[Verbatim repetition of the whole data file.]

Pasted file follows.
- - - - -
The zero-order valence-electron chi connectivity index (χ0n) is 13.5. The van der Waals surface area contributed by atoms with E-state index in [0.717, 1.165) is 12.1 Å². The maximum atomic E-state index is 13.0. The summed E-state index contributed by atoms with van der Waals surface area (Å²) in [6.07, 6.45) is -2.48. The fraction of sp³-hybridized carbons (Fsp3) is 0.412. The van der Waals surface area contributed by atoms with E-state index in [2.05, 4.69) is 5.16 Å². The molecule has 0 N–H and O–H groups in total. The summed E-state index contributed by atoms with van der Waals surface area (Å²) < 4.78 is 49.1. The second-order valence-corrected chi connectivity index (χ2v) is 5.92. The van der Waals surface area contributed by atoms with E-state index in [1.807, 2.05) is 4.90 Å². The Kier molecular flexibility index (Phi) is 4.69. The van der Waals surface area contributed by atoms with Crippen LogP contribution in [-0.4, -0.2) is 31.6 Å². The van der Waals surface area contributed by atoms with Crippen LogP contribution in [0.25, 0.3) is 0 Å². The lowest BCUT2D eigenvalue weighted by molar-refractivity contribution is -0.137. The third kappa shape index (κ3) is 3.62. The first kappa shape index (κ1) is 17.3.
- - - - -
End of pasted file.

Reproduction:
The zero-order valence-electron chi connectivity index (χ0n) is 13.5. The van der Waals surface area contributed by atoms with E-state index in [0.717, 1.165) is 12.1 Å². The maximum atomic E-state index is 13.0. The summed E-state index contributed by atoms with van der Waals surface area (Å²) in [6.07, 6.45) is -2.48. The fraction of sp³-hybridized carbons (Fsp3) is 0.412. The van der Waals surface area contributed by atoms with E-state index in [2.05, 4.69) is 5.16 Å². The molecule has 0 N–H and O–H groups in total. The summed E-state index contributed by atoms with van der Waals surface area (Å²) < 4.78 is 49.1. The second-order valence-corrected chi connectivity index (χ2v) is 5.92. The van der Waals surface area contributed by atoms with E-state index in [1.807, 2.05) is 4.90 Å². The Kier molecular flexibility index (Phi) is 4.69. The van der Waals surface area contributed by atoms with Crippen LogP contribution in [-0.4, -0.2) is 31.6 Å². The van der Waals surface area contributed by atoms with Crippen LogP contribution in [0.25, 0.3) is 0 Å². The lowest BCUT2D eigenvalue weighted by molar-refractivity contribution is -0.137. The third kappa shape index (κ3) is 3.62. The first kappa shape index (κ1) is 17.3.